Roger Mudd, the anchorman who delivered the news and narrated documentaries with an urbane edge for three decades on CBS, NBC and PBS and conducted a 1979 interview that undermined the presidential hopes of Sen. Edward M. Kennedy, died Tuesday at his home in McLean, Virginia. He was 93.
The cause was kidney failure, his son Matthew said.
To anyone who regarded anchors as mere celebrities who read the news, Mudd was an exception: an experienced reporter who covered Congress and politics and delivered award-winning reports in a smooth mid-Atlantic baritone with erudition, authority and touches of sardonic humor.
He worked for CBS from 1961 to 1980 as a Washington correspondent and weekend anchor and was being groomed to succeed Walter Cronkite on the “CBS Evening News.” When the network named Dan Rather instead, a surprised and disappointed Mudd resigned.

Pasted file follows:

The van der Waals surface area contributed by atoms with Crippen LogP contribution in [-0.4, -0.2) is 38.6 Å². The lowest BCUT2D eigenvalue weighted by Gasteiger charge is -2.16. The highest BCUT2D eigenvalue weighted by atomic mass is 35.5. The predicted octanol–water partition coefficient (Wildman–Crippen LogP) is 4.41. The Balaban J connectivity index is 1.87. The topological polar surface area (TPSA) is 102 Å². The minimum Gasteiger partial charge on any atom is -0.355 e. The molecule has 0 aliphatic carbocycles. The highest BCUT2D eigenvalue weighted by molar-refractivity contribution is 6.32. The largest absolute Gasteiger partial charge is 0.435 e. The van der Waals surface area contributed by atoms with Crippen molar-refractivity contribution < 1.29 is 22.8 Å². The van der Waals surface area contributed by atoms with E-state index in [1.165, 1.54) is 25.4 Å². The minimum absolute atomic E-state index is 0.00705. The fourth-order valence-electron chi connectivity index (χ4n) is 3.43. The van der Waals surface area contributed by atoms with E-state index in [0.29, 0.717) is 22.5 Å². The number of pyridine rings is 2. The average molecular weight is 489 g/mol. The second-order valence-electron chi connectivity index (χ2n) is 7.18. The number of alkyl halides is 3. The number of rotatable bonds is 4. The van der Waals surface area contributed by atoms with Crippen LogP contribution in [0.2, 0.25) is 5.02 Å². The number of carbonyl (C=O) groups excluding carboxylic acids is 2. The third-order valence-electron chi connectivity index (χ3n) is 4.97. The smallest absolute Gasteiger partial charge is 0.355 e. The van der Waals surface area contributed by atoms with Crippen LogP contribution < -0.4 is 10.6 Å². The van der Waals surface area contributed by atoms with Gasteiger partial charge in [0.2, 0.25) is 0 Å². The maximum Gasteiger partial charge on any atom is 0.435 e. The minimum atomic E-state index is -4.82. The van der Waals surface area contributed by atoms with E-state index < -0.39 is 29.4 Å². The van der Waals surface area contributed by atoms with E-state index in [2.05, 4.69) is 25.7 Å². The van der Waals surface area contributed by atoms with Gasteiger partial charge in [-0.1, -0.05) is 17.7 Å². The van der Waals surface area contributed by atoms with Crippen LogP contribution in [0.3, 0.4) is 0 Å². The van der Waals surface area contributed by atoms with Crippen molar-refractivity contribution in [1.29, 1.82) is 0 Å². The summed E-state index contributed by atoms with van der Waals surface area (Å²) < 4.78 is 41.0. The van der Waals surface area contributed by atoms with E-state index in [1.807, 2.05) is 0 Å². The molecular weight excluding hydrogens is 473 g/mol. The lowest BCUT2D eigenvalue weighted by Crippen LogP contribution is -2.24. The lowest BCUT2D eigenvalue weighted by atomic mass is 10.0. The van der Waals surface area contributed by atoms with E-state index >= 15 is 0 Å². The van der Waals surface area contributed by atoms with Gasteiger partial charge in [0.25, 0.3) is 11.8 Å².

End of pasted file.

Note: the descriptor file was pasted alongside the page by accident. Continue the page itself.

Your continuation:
He then joined NBC as chief Washington correspondent and in 1982 became co-anchor with Tom Brokaw on the “Nightly News,” an attempt to reincarnate the Chet Huntley-David Brinkley chemistry of the 1960s. It failed after 17 months, and NBC made Brokaw the sole anchor. Mudd resumed political reporting and documentary work for several years before switching networks again, moving to PBS.
At PBS he reported for “The MacNeil/Lehrer NewsHour” from 1987 to 1992. He then taught at Princeton and at his alma mater, Washington and Lee University in Virginia, and hosted documentaries on the History Channel from 1995 until his retirement in 2005.
Mudd is perhaps best remembered for the CBS interview with Kennedy on Nov. 4, 1979, days before the senator began his campaign to wrest the Democratic presidential nomination from the incumbent, Jimmy Carter. Kennedy, heir to the political legacies of his assassinated brothers, had a 2-1 lead in the polls when he faced Mudd and a prime-time national audience.
“Why do you want to be president?” Mudd began.
Kennedy hesitated, apparently caught off guard.